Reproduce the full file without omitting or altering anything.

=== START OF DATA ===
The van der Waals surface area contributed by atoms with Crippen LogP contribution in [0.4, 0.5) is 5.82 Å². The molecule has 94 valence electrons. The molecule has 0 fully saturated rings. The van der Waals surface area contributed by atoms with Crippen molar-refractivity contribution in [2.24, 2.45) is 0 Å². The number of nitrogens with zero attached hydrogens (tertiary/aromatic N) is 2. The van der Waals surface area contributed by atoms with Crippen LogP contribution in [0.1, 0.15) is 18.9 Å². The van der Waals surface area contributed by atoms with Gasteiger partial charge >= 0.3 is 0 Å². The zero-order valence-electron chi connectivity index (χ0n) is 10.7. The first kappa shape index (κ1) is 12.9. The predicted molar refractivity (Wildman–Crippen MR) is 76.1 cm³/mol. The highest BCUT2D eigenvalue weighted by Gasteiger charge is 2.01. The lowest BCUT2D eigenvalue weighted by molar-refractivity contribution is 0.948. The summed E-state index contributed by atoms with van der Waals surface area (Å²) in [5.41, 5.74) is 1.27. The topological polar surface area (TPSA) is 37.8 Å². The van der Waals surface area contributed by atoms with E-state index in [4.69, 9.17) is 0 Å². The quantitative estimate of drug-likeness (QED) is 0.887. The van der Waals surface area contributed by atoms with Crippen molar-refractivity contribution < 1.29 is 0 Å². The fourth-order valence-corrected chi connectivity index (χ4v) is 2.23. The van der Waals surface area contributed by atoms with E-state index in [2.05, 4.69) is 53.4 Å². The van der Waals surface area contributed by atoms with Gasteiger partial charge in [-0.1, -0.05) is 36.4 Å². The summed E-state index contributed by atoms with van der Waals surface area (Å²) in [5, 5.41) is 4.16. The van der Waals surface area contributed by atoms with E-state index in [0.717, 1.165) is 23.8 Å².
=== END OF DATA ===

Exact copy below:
The van der Waals surface area contributed by atoms with Crippen LogP contribution in [0.4, 0.5) is 5.82 Å². The molecule has 94 valence electrons. The molecule has 0 fully saturated rings. The van der Waals surface area contributed by atoms with Crippen molar-refractivity contribution in [2.24, 2.45) is 0 Å². The number of nitrogens with zero attached hydrogens (tertiary/aromatic N) is 2. The van der Waals surface area contributed by atoms with Crippen LogP contribution in [0.1, 0.15) is 18.9 Å². The van der Waals surface area contributed by atoms with Gasteiger partial charge >= 0.3 is 0 Å². The zero-order valence-electron chi connectivity index (χ0n) is 10.7. The first kappa shape index (κ1) is 12.9. The predicted molar refractivity (Wildman–Crippen MR) is 76.1 cm³/mol. The highest BCUT2D eigenvalue weighted by Gasteiger charge is 2.01. The lowest BCUT2D eigenvalue weighted by molar-refractivity contribution is 0.948. The summed E-state index contributed by atoms with van der Waals surface area (Å²) in [5.41, 5.74) is 1.27. The topological polar surface area (TPSA) is 37.8 Å². The van der Waals surface area contributed by atoms with E-state index in [4.69, 9.17) is 0 Å². The quantitative estimate of drug-likeness (QED) is 0.887. The van der Waals surface area contributed by atoms with Crippen molar-refractivity contribution < 1.29 is 0 Å². The fourth-order valence-corrected chi connectivity index (χ4v) is 2.23. The van der Waals surface area contributed by atoms with E-state index in [2.05, 4.69) is 53.4 Å². The van der Waals surface area contributed by atoms with Gasteiger partial charge in [-0.1, -0.05) is 36.4 Å². The summed E-state index contributed by atoms with van der Waals surface area (Å²) in [5, 5.41) is 4.16. The van der Waals surface area contributed by atoms with E-state index in [0.717, 1.165) is 23.8 Å².